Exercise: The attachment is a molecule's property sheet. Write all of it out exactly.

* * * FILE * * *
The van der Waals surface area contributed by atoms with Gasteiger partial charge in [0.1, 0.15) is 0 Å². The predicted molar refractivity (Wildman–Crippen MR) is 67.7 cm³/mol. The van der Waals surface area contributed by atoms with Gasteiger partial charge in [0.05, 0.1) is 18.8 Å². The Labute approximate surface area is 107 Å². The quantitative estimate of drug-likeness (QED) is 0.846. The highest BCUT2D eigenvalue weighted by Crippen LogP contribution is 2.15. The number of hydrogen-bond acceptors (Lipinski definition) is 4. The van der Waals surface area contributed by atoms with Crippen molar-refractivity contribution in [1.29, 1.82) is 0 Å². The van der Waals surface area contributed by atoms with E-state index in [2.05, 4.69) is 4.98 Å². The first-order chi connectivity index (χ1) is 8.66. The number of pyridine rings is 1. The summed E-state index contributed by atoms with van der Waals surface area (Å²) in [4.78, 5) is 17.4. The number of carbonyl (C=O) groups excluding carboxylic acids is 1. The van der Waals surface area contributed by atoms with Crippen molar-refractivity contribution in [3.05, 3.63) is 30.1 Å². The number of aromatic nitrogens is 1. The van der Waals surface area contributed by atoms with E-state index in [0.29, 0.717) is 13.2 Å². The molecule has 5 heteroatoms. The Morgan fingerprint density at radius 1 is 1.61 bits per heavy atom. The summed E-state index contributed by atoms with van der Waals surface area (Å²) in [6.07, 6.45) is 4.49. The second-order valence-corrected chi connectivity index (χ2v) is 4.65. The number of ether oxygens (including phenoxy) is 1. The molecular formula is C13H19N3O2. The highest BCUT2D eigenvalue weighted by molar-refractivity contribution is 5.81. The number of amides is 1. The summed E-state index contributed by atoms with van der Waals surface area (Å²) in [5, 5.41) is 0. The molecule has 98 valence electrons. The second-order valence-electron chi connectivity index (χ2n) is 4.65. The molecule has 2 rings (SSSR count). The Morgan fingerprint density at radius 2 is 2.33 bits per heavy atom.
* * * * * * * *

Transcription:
The van der Waals surface area contributed by atoms with Gasteiger partial charge in [0.1, 0.15) is 0 Å². The predicted molar refractivity (Wildman–Crippen MR) is 67.7 cm³/mol. The van der Waals surface area contributed by atoms with Gasteiger partial charge in [0.05, 0.1) is 18.8 Å². The Labute approximate surface area is 107 Å². The quantitative estimate of drug-likeness (QED) is 0.846. The highest BCUT2D eigenvalue weighted by Crippen LogP contribution is 2.15. The number of hydrogen-bond acceptors (Lipinski definition) is 4. The van der Waals surface area contributed by atoms with Crippen molar-refractivity contribution in [1.29, 1.82) is 0 Å². The van der Waals surface area contributed by atoms with E-state index in [2.05, 4.69) is 4.98 Å². The first-order chi connectivity index (χ1) is 8.66. The number of pyridine rings is 1. The summed E-state index contributed by atoms with van der Waals surface area (Å²) in [4.78, 5) is 17.4. The number of carbonyl (C=O) groups excluding carboxylic acids is 1. The van der Waals surface area contributed by atoms with Crippen molar-refractivity contribution in [3.05, 3.63) is 30.1 Å². The number of aromatic nitrogens is 1. The van der Waals surface area contributed by atoms with E-state index in [0.29, 0.717) is 13.2 Å². The molecule has 5 heteroatoms. The Morgan fingerprint density at radius 1 is 1.61 bits per heavy atom. The summed E-state index contributed by atoms with van der Waals surface area (Å²) in [6.07, 6.45) is 4.49. The second-order valence-corrected chi connectivity index (χ2v) is 4.65. The number of ether oxygens (including phenoxy) is 1. The molecular formula is C13H19N3O2. The highest BCUT2D eigenvalue weighted by molar-refractivity contribution is 5.81. The number of amides is 1. The summed E-state index contributed by atoms with van der Waals surface area (Å²) in [5, 5.41) is 0. The molecule has 98 valence electrons. The second-order valence-electron chi connectivity index (χ2n) is 4.65. The molecule has 2 rings (SSSR count). The Morgan fingerprint density at radius 2 is 2.33 bits per heavy atom.